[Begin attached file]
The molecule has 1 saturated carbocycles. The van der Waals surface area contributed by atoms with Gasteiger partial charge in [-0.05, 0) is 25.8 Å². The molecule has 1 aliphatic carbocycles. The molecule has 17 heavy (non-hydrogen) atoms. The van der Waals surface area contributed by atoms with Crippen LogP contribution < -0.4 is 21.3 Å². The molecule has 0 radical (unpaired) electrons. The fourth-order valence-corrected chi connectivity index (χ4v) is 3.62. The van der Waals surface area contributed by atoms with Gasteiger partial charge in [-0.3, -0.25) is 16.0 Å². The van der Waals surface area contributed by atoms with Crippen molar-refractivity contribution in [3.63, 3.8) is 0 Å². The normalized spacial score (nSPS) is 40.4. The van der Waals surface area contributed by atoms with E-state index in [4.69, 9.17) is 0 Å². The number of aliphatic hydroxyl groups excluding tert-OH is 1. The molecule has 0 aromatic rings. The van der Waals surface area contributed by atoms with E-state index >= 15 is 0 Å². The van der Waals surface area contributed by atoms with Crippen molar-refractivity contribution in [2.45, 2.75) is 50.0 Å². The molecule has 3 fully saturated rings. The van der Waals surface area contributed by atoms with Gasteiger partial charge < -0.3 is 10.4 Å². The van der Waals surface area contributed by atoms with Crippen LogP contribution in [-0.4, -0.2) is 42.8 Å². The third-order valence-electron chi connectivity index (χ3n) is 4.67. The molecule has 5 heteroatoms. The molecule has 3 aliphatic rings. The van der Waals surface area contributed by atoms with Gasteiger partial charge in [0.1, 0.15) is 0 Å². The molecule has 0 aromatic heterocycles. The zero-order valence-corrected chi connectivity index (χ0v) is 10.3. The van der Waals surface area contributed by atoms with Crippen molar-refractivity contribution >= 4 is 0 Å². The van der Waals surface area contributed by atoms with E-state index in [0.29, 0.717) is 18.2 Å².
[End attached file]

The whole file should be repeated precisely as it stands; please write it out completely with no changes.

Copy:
The molecule has 1 saturated carbocycles. The van der Waals surface area contributed by atoms with Gasteiger partial charge in [-0.05, 0) is 25.8 Å². The molecule has 1 aliphatic carbocycles. The molecule has 17 heavy (non-hydrogen) atoms. The van der Waals surface area contributed by atoms with Crippen LogP contribution < -0.4 is 21.3 Å². The molecule has 0 radical (unpaired) electrons. The fourth-order valence-corrected chi connectivity index (χ4v) is 3.62. The van der Waals surface area contributed by atoms with Gasteiger partial charge in [-0.3, -0.25) is 16.0 Å². The van der Waals surface area contributed by atoms with Crippen molar-refractivity contribution in [3.63, 3.8) is 0 Å². The normalized spacial score (nSPS) is 40.4. The van der Waals surface area contributed by atoms with E-state index in [4.69, 9.17) is 0 Å². The number of aliphatic hydroxyl groups excluding tert-OH is 1. The molecule has 0 aromatic rings. The van der Waals surface area contributed by atoms with E-state index >= 15 is 0 Å². The van der Waals surface area contributed by atoms with Crippen molar-refractivity contribution in [2.45, 2.75) is 50.0 Å². The molecule has 3 fully saturated rings. The van der Waals surface area contributed by atoms with Gasteiger partial charge < -0.3 is 10.4 Å². The van der Waals surface area contributed by atoms with Crippen LogP contribution in [-0.4, -0.2) is 42.8 Å². The third-order valence-electron chi connectivity index (χ3n) is 4.67. The molecule has 5 heteroatoms. The molecule has 3 aliphatic rings. The van der Waals surface area contributed by atoms with Gasteiger partial charge in [0.1, 0.15) is 0 Å². The molecule has 0 aromatic heterocycles. The zero-order valence-corrected chi connectivity index (χ0v) is 10.3. The van der Waals surface area contributed by atoms with Crippen molar-refractivity contribution >= 4 is 0 Å². The van der Waals surface area contributed by atoms with E-state index in [0.29, 0.717) is 18.2 Å².